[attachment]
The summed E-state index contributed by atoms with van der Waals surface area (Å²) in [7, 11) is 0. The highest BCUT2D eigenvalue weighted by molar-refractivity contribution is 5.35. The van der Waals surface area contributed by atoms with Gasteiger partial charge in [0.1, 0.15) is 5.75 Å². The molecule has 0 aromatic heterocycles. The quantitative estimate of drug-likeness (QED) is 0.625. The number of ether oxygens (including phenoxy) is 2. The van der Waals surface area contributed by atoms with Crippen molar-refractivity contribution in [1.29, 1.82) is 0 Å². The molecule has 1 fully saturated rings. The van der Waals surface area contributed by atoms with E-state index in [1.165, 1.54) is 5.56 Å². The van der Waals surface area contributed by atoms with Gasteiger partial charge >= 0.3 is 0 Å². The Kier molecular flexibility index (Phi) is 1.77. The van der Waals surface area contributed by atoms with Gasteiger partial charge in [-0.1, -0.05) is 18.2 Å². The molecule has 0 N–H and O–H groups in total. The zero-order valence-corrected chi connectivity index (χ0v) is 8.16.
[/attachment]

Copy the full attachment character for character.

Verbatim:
The summed E-state index contributed by atoms with van der Waals surface area (Å²) in [7, 11) is 0. The highest BCUT2D eigenvalue weighted by molar-refractivity contribution is 5.35. The van der Waals surface area contributed by atoms with Gasteiger partial charge in [0.1, 0.15) is 5.75 Å². The molecule has 0 aromatic heterocycles. The quantitative estimate of drug-likeness (QED) is 0.625. The number of ether oxygens (including phenoxy) is 2. The van der Waals surface area contributed by atoms with Crippen molar-refractivity contribution in [1.29, 1.82) is 0 Å². The molecule has 1 fully saturated rings. The van der Waals surface area contributed by atoms with E-state index in [1.165, 1.54) is 5.56 Å². The van der Waals surface area contributed by atoms with Gasteiger partial charge >= 0.3 is 0 Å². The Kier molecular flexibility index (Phi) is 1.77. The van der Waals surface area contributed by atoms with Gasteiger partial charge in [-0.1, -0.05) is 18.2 Å². The molecule has 0 N–H and O–H groups in total. The zero-order valence-corrected chi connectivity index (χ0v) is 8.16.